Since 2013, the association has awarded an annual prize for the best article contributed to the EuroSLA Yearbook/JESLA, based on its originality and contribution to the field. The winner receives free attendance and dinner to one of the two next EuroSLA conferences.
2021: The best article prize was awarded to Vladyslav Gilyuk, Amanda Edmonds and Elisa Sneed German for their paper Exploring the evolution in oral fluency and productive vocabulary knowledge during a stay abroad
2020: The Best JESLA Article prize for 2020 went to Aarnes Gudmestad, Amanda Edmonds and Thomas Metzger for their paper Modeling variability in number marking in additional-language Spanish
2019: The winners of the Best JESLA Article prize for 2019 were Kristof Baten and Frederik Cornillie for their paper Elicited imitation as a window into developmental stages.
2018: The JESLA Best Article Prize went to Simone E. Pfenninger and Sabrina Polz, for their paper Foreign language learning in the third age: A pilot feasibility study on cognitive, socio-affective and linguistic drivers and benefits in relation to previous bilingualism of the learner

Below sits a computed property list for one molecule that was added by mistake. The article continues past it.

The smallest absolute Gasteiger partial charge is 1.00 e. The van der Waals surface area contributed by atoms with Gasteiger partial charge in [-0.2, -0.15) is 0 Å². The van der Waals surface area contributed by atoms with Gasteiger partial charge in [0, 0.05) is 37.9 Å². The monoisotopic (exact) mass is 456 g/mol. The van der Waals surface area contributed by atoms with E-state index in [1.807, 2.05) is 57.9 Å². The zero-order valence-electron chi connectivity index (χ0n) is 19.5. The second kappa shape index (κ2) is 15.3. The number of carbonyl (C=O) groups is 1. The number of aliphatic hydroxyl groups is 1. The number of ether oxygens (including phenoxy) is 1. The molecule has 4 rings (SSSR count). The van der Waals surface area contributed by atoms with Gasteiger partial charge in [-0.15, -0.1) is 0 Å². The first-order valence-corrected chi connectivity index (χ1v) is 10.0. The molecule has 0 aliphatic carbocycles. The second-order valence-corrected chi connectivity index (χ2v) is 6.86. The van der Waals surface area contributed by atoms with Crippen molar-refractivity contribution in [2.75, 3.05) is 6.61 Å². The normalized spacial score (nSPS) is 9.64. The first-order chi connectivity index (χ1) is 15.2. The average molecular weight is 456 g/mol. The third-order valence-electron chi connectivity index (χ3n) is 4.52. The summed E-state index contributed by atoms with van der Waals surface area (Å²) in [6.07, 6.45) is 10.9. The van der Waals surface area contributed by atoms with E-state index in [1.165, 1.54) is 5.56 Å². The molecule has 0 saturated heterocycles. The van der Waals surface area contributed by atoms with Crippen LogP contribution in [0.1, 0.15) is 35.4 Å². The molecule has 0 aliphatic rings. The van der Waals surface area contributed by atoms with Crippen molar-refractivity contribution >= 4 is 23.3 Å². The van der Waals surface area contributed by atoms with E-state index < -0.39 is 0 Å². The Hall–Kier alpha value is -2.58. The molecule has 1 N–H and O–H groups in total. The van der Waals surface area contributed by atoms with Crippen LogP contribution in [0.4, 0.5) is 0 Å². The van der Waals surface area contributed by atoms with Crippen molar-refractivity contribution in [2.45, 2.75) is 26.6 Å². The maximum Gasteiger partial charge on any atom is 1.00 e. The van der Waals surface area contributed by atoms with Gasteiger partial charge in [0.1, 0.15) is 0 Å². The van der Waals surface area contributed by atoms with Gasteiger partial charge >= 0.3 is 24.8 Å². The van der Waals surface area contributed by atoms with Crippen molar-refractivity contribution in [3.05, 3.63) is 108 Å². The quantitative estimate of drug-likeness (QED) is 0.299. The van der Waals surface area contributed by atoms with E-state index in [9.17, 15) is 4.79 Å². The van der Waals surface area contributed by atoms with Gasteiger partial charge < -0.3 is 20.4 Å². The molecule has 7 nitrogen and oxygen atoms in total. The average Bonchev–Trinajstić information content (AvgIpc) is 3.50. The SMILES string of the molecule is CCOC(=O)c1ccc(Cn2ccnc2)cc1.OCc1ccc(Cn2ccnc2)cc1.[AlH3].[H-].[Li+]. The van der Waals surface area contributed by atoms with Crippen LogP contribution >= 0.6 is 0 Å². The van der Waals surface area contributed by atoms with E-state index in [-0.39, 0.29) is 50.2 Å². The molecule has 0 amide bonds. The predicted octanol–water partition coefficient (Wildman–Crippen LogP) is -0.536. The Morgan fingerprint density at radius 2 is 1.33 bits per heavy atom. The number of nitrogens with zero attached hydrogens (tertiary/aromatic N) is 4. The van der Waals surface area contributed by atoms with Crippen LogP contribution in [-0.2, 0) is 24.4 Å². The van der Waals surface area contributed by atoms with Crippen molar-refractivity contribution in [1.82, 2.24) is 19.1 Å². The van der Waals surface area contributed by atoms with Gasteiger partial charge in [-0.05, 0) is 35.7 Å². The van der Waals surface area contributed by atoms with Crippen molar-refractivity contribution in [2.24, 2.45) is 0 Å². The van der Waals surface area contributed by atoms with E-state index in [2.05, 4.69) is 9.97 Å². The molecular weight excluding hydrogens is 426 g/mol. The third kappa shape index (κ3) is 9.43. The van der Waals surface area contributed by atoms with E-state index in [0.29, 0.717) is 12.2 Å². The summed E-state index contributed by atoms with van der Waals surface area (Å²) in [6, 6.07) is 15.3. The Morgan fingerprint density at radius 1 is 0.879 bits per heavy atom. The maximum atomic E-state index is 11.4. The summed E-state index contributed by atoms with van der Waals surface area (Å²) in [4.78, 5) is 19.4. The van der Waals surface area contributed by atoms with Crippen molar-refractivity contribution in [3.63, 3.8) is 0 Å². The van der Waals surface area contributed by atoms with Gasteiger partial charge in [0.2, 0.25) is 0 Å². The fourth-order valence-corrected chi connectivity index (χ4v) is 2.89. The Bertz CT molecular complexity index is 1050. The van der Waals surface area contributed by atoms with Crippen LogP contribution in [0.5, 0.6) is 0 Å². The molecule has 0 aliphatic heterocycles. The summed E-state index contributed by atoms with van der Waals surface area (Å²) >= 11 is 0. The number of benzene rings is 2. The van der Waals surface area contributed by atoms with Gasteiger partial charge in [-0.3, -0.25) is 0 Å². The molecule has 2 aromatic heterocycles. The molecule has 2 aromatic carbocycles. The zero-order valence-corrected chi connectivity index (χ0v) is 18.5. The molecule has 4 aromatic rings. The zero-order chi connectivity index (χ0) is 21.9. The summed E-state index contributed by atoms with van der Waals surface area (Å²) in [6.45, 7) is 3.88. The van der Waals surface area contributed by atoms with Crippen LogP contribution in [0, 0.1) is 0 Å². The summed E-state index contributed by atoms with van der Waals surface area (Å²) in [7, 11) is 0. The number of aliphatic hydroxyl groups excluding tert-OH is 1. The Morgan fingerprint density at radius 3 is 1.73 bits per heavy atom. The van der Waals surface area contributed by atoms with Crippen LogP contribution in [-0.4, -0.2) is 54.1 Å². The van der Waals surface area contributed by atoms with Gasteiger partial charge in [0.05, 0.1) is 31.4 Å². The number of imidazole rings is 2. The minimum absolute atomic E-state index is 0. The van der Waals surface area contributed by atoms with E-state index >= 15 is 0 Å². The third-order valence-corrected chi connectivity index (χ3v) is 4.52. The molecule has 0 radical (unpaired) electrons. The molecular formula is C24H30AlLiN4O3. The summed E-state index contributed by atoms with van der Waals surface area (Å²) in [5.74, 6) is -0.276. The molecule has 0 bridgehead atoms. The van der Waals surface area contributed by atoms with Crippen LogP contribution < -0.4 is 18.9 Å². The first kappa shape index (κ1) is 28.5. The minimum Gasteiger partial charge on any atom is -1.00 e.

2017: The winners of the first prize for best article in JESLA are Jean-Marc Dewaele and Livia Dewaele, for their paper The dynamic interactions in foreign language classroom anxiety and foreign language enjoyment of pupils aged 12 to 18.
2016: The winner of the EuroSLA Yearbook prize is Yoshiyuki Nakata. The prize is presented for his paper ‘Promoting self-regulation through collaborative work: Insights from a multiple case study of foreign language learners’.
2015: The winner of the EuroSLA Yearbook prize is Bastien de Clercq. The prize is presented for his paper ‘The development of lexical complexity in second language acquisition’.
2014: The winner of the second EuroSLA Yearbook prize is Magali Paquot. The prize was awarded for ‘Cross-linguistic influence and formulaic language: recurrent word sequences in French learner writing’.
2013: The winner of the first EuroSLA Yearbook prize is Norbert Vanek. The prize was awarded for ‘Event linearization in advanced L2 user discourse: Evidence for language-specificity in the discourse of Czech and Hungarian learners of English’.